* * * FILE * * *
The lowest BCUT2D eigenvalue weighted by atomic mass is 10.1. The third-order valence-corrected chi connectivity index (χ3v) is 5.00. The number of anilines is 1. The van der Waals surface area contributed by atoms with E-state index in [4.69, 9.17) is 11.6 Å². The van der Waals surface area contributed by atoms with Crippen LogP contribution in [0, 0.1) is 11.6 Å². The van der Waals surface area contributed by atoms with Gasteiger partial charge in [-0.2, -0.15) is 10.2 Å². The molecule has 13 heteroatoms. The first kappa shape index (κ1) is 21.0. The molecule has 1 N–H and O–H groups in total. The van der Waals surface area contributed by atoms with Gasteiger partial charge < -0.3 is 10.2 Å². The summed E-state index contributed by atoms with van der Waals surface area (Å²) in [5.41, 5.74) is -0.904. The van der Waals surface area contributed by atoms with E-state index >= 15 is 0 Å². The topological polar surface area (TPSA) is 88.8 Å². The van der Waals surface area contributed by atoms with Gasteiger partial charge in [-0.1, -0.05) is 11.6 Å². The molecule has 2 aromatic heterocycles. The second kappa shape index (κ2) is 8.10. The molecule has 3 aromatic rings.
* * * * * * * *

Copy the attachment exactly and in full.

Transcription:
The lowest BCUT2D eigenvalue weighted by atomic mass is 10.1. The third-order valence-corrected chi connectivity index (χ3v) is 5.00. The number of anilines is 1. The van der Waals surface area contributed by atoms with E-state index in [4.69, 9.17) is 11.6 Å². The van der Waals surface area contributed by atoms with Crippen LogP contribution in [0, 0.1) is 11.6 Å². The van der Waals surface area contributed by atoms with Gasteiger partial charge in [-0.2, -0.15) is 10.2 Å². The molecule has 13 heteroatoms. The first kappa shape index (κ1) is 21.0. The molecule has 1 N–H and O–H groups in total. The van der Waals surface area contributed by atoms with Gasteiger partial charge < -0.3 is 10.2 Å². The summed E-state index contributed by atoms with van der Waals surface area (Å²) in [5.41, 5.74) is -0.904. The van der Waals surface area contributed by atoms with E-state index >= 15 is 0 Å². The topological polar surface area (TPSA) is 88.8 Å². The van der Waals surface area contributed by atoms with Gasteiger partial charge in [-0.1, -0.05) is 11.6 Å². The molecule has 2 aromatic heterocycles. The second kappa shape index (κ2) is 8.10. The molecule has 3 aromatic rings.